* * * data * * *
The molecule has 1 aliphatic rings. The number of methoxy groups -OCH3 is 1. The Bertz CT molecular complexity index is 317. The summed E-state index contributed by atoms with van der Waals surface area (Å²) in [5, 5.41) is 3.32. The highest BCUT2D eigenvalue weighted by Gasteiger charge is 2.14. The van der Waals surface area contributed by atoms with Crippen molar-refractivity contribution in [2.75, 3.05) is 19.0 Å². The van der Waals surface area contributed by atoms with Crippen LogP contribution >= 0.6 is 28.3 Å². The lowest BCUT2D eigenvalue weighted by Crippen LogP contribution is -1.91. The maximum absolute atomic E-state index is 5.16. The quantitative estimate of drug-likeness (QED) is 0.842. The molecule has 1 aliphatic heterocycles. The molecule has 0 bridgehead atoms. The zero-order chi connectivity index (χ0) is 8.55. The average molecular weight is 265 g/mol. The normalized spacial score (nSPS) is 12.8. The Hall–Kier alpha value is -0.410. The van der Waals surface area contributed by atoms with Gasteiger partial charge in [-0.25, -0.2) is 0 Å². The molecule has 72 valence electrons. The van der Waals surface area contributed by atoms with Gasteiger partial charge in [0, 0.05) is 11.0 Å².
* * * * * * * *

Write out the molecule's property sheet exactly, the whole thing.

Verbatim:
The molecule has 1 aliphatic rings. The number of methoxy groups -OCH3 is 1. The Bertz CT molecular complexity index is 317. The summed E-state index contributed by atoms with van der Waals surface area (Å²) in [5, 5.41) is 3.32. The highest BCUT2D eigenvalue weighted by Gasteiger charge is 2.14. The van der Waals surface area contributed by atoms with Crippen molar-refractivity contribution in [2.75, 3.05) is 19.0 Å². The van der Waals surface area contributed by atoms with Crippen LogP contribution >= 0.6 is 28.3 Å². The lowest BCUT2D eigenvalue weighted by Crippen LogP contribution is -1.91. The maximum absolute atomic E-state index is 5.16. The quantitative estimate of drug-likeness (QED) is 0.842. The molecule has 1 aliphatic heterocycles. The molecule has 0 bridgehead atoms. The zero-order chi connectivity index (χ0) is 8.55. The average molecular weight is 265 g/mol. The normalized spacial score (nSPS) is 12.8. The Hall–Kier alpha value is -0.410. The van der Waals surface area contributed by atoms with Gasteiger partial charge in [-0.25, -0.2) is 0 Å². The molecule has 72 valence electrons. The van der Waals surface area contributed by atoms with Gasteiger partial charge in [0, 0.05) is 11.0 Å².